National monuments can boost the economy in the American West
A study by Resources for the Future (RFF) researchers, to be published in Science Advances, shows that national monuments have had mostly positive effects on local economies in the American West.
Study authors Margaret Walls, Patrick Lee, and Matthew Ashenfarb highlighted the following key findings:
- After the monuments were designated, the number of nearby business establishments and jobs increased by an average of 10 percent and 8 percent, respectively, compared to "control" areas.
- The boost in businesses and jobs was detected in several service industries, including business services and financial services, as well as the construction industry.
- Natural resource industries that rely on public lands—mining, forestry, and livestock grazing—showed no effect, positive or negative, from the designations. Average wage incomes in areas near monuments were also unaffected.
- Monument detractors often argue that protecting public lands harms local communities by restricting extractive industries and by replacing high-income jobs with low-income ones. The study finds strong evidence to suggest otherwise.
The study examined 14 monuments—protected public lands that contain historic landmarks, historic and prehistoric structures, or objects of historic or scientific interest—established in the eight Mountain West states since 1990. Using a unique set of data and state-of-the-art statistical methods, the authors determined how the monument designations affected nearby jobs, wage income, businesses, and industries. A new article in Resources magazine provides an accessible overview of the study and findings.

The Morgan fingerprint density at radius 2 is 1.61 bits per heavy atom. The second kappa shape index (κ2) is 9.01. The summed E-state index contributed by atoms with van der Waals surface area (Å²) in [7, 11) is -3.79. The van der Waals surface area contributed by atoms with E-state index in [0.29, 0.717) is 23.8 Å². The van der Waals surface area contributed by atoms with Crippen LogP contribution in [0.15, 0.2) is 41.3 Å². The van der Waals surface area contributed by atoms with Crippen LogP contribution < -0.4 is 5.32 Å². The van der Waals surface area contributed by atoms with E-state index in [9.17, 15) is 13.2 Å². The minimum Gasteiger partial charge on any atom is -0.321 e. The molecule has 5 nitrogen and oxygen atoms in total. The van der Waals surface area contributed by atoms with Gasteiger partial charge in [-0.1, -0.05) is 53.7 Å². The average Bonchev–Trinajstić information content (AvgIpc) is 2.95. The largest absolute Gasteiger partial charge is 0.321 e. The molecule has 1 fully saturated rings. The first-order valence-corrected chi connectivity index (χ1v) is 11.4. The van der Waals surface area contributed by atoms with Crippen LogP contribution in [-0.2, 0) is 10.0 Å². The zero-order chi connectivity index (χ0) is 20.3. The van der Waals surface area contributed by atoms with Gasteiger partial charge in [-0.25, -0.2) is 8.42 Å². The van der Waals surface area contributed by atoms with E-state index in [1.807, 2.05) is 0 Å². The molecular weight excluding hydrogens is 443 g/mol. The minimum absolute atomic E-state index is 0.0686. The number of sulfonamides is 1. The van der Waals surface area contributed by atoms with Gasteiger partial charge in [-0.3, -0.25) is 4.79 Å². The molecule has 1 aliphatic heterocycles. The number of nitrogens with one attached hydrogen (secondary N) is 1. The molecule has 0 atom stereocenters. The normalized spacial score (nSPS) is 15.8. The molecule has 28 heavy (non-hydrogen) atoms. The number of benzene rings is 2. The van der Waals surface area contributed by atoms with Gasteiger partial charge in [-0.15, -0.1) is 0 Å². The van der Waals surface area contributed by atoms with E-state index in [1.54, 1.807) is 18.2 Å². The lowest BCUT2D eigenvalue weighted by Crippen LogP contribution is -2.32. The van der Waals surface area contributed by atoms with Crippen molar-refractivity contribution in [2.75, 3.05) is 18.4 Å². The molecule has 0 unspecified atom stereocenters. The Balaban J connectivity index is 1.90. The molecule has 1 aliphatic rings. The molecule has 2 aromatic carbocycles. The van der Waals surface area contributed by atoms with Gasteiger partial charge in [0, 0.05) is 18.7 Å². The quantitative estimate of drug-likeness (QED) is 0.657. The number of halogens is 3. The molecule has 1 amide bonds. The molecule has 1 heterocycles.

"Rural communities in the U.S. are changing and their economies transitioning away from a reliance on resource-dependent industries," the authors state. "Our results suggest that protecting some of these public lands as national monuments does not exacerbate these trends, but rather could even be reversing them and creating a new set of economic forces oriented around the historic, cultural, and scenic amenities these public lands provide."
The study, titled "National Monuments and Economic Growth in the American West," will be published in Science Advances today.